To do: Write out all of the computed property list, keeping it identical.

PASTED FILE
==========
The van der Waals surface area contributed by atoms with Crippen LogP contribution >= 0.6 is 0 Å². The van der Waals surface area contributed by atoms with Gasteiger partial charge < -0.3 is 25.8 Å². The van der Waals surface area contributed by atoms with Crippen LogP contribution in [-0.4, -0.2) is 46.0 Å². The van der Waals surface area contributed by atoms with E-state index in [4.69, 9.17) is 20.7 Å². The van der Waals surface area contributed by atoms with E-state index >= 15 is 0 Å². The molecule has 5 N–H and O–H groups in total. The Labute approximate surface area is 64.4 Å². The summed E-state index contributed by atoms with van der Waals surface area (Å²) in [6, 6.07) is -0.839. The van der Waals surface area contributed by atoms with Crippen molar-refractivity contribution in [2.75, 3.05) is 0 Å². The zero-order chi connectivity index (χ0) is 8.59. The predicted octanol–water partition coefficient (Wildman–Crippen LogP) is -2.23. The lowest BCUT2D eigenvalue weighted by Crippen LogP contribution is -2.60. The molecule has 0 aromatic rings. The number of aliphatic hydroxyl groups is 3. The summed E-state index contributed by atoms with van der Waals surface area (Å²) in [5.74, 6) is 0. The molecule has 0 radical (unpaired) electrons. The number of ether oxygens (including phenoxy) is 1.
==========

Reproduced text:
The van der Waals surface area contributed by atoms with Crippen LogP contribution >= 0.6 is 0 Å². The van der Waals surface area contributed by atoms with Gasteiger partial charge < -0.3 is 25.8 Å². The van der Waals surface area contributed by atoms with Crippen LogP contribution in [-0.4, -0.2) is 46.0 Å². The van der Waals surface area contributed by atoms with E-state index in [4.69, 9.17) is 20.7 Å². The van der Waals surface area contributed by atoms with E-state index >= 15 is 0 Å². The molecule has 5 N–H and O–H groups in total. The Labute approximate surface area is 64.4 Å². The summed E-state index contributed by atoms with van der Waals surface area (Å²) in [6, 6.07) is -0.839. The van der Waals surface area contributed by atoms with Crippen molar-refractivity contribution in [2.75, 3.05) is 0 Å². The zero-order chi connectivity index (χ0) is 8.59. The predicted octanol–water partition coefficient (Wildman–Crippen LogP) is -2.23. The lowest BCUT2D eigenvalue weighted by Crippen LogP contribution is -2.60. The molecule has 0 aromatic rings. The number of aliphatic hydroxyl groups is 3. The summed E-state index contributed by atoms with van der Waals surface area (Å²) in [5.74, 6) is 0. The molecule has 0 radical (unpaired) electrons. The number of ether oxygens (including phenoxy) is 1.